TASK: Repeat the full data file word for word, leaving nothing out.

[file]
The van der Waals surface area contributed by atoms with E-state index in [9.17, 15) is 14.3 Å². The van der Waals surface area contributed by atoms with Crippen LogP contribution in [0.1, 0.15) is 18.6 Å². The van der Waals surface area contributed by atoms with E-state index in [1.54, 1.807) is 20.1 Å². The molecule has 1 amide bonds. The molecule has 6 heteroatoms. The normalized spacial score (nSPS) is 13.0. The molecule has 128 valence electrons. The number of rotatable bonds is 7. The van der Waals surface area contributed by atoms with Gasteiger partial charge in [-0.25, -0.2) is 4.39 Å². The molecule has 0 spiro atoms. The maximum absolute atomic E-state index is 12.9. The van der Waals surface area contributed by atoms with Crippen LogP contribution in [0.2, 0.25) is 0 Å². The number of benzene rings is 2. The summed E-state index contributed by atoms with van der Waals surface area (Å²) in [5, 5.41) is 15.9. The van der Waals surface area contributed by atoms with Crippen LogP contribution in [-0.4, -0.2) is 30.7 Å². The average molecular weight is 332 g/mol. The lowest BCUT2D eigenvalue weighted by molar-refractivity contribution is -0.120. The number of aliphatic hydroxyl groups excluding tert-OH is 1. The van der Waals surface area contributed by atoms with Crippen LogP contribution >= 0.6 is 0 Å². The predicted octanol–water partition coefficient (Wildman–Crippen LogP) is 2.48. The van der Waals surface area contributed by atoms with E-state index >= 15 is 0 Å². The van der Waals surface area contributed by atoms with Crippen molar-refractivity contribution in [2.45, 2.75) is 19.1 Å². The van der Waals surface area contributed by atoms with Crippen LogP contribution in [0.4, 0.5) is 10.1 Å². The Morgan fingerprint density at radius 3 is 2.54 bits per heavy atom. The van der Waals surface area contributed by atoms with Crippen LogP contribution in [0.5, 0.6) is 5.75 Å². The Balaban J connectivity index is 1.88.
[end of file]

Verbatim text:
The van der Waals surface area contributed by atoms with E-state index in [9.17, 15) is 14.3 Å². The van der Waals surface area contributed by atoms with Crippen LogP contribution in [0.1, 0.15) is 18.6 Å². The van der Waals surface area contributed by atoms with E-state index in [1.54, 1.807) is 20.1 Å². The molecule has 1 amide bonds. The molecule has 6 heteroatoms. The normalized spacial score (nSPS) is 13.0. The molecule has 128 valence electrons. The number of rotatable bonds is 7. The van der Waals surface area contributed by atoms with Gasteiger partial charge in [-0.25, -0.2) is 4.39 Å². The molecule has 0 spiro atoms. The maximum absolute atomic E-state index is 12.9. The van der Waals surface area contributed by atoms with Crippen LogP contribution in [0.2, 0.25) is 0 Å². The number of benzene rings is 2. The summed E-state index contributed by atoms with van der Waals surface area (Å²) in [5, 5.41) is 15.9. The van der Waals surface area contributed by atoms with Crippen LogP contribution in [-0.4, -0.2) is 30.7 Å². The average molecular weight is 332 g/mol. The lowest BCUT2D eigenvalue weighted by molar-refractivity contribution is -0.120. The number of aliphatic hydroxyl groups excluding tert-OH is 1. The van der Waals surface area contributed by atoms with Crippen LogP contribution >= 0.6 is 0 Å². The predicted octanol–water partition coefficient (Wildman–Crippen LogP) is 2.48. The van der Waals surface area contributed by atoms with E-state index >= 15 is 0 Å². The van der Waals surface area contributed by atoms with Crippen molar-refractivity contribution in [2.45, 2.75) is 19.1 Å². The van der Waals surface area contributed by atoms with Crippen LogP contribution in [0.4, 0.5) is 10.1 Å². The Morgan fingerprint density at radius 3 is 2.54 bits per heavy atom. The van der Waals surface area contributed by atoms with Crippen LogP contribution in [0.5, 0.6) is 5.75 Å². The Balaban J connectivity index is 1.88.